S124 Development of a three-dimensional long-term bone marrow culture system for drug testing
Wednesday, July 27, 2016: 8:30 AM
Bayside B/C, 4th Fl (Sheraton New Orleans)
J.D. Wu*, University of Rochester, Rochester, NY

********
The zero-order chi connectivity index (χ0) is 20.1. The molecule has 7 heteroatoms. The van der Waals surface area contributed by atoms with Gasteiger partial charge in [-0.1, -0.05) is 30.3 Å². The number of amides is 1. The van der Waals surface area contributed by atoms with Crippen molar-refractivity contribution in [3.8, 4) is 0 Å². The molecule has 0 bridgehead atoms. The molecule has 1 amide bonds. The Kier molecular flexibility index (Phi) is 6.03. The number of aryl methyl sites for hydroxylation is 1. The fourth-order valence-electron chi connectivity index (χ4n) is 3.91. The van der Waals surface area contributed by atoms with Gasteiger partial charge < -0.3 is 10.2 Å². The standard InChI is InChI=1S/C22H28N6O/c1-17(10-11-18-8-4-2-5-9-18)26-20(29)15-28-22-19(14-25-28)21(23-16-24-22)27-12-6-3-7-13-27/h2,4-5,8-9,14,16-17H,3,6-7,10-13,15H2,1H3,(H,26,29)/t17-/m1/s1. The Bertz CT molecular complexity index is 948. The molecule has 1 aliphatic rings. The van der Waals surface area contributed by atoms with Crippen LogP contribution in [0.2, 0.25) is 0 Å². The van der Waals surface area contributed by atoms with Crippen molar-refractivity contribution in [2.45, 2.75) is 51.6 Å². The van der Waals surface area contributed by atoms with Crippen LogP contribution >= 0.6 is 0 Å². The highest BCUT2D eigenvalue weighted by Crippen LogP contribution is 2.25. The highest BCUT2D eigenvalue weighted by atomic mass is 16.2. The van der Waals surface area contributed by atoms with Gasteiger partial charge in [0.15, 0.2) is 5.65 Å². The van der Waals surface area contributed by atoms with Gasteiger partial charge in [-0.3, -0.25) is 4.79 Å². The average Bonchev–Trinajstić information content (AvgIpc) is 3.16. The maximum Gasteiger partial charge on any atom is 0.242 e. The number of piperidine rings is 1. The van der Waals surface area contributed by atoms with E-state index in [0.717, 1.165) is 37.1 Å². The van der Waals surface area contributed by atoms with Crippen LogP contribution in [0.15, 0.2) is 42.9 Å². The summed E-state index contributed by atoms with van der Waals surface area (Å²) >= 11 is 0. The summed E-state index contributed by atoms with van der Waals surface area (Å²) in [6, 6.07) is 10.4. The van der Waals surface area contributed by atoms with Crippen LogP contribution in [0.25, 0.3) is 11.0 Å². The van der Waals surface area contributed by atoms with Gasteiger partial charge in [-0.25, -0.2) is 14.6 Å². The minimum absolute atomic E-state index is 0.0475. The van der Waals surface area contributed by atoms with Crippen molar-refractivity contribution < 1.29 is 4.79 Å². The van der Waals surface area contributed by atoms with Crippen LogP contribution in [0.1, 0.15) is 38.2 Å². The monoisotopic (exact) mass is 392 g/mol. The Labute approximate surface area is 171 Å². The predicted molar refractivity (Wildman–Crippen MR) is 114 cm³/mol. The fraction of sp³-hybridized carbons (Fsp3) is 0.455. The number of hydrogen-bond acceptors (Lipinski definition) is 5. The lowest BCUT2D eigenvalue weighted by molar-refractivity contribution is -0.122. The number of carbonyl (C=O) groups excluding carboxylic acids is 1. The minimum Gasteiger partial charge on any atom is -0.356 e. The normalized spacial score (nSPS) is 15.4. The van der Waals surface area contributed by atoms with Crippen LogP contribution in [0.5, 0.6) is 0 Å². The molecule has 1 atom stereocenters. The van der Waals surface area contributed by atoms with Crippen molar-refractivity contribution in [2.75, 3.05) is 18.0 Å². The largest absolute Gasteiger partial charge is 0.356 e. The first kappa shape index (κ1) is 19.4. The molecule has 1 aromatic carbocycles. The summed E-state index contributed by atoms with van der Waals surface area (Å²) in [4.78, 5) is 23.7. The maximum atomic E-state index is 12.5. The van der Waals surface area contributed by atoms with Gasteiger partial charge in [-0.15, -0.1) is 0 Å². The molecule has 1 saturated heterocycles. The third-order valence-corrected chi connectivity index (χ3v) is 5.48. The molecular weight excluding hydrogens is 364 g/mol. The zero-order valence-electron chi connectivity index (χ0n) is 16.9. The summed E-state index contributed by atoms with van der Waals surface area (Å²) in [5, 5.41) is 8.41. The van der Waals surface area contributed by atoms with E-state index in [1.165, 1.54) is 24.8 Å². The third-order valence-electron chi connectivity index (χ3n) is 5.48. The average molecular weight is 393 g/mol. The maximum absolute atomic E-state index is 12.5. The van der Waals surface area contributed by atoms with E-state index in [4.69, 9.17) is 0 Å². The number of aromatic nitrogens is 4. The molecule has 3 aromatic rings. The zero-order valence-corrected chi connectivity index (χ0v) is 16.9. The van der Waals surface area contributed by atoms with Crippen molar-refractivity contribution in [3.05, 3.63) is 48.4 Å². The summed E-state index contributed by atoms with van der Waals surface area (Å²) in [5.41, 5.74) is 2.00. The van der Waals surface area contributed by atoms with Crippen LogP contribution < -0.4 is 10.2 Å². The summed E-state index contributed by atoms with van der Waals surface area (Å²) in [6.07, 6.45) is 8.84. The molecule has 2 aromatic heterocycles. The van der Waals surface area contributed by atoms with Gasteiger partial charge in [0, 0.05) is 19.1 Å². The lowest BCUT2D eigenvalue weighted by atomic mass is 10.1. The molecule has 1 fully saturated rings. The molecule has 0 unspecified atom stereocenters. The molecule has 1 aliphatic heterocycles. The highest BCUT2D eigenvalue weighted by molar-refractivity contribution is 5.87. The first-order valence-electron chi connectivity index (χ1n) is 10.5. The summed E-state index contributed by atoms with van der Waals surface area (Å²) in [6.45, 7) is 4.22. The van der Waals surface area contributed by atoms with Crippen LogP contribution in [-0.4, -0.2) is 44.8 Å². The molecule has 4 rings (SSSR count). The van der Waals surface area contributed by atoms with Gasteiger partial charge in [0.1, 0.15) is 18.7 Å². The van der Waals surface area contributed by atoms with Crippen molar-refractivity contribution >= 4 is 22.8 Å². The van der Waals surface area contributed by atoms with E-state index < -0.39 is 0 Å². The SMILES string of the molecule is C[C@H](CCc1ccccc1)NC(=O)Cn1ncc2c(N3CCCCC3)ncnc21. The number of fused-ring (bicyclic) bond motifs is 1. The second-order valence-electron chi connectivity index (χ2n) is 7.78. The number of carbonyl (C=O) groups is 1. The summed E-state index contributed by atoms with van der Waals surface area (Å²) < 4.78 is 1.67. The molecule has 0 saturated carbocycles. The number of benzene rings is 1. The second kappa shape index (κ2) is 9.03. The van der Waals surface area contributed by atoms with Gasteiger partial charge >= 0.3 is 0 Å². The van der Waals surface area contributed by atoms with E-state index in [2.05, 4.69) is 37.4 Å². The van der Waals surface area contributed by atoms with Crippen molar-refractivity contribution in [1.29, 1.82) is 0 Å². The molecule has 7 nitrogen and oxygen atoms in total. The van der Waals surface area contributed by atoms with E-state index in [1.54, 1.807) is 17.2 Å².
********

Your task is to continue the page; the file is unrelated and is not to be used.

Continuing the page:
Bone marrow is the hemopoietic tissue and a primary lymphoid organ. Its intricate, three-dimensional architecture facilitates cell-cell and cell-matrix interactions and provides a microenvironment that supports self-renewal and multilineal differentiation. Traditional in vitro culture systems (flask cultures) are limited by the absence of normal marrow spatial organization and cellular interactions with the extracellular matrix. They deviate from the three-dimensional marrow structure, inducing artificial lipogenesis and cell flattening, and produce only limited cell lineages. Our hypotheses are: 1) the marrow’s function in promoting multilineal hemopoiesis depends on its three-dimensional structure and 2) this function can be (substantially) reproduced in vitro only if its three-dimensional structure is preserved. We have developed a novel human ex vivo bone marrow model that mimics bone marrow both structurally and functionally. By providing an artificial scaffolding, we were able to obtain a three-dimensional growth configuration with high cell density and intimate physical contact between hemopoietic and stromal cells. Characterization of the stroma developed demonstrated that an anatomical tissue-like structure was obtained. More importantly, the three-dimensional culture system supported multilineal hemopoiesis, including the development of myeloid, erythroid, and lymphoid lineages. In conclusion, the ability to engineer a structural and functional human bone marrow mimicry ex vivo provides a more physiologically meaningful approach for delineating the hemopoietic microenvironment, identifying the cellular and molecular signals important in hemopotiesis, and could potentially lead to novel bone marrow technologies.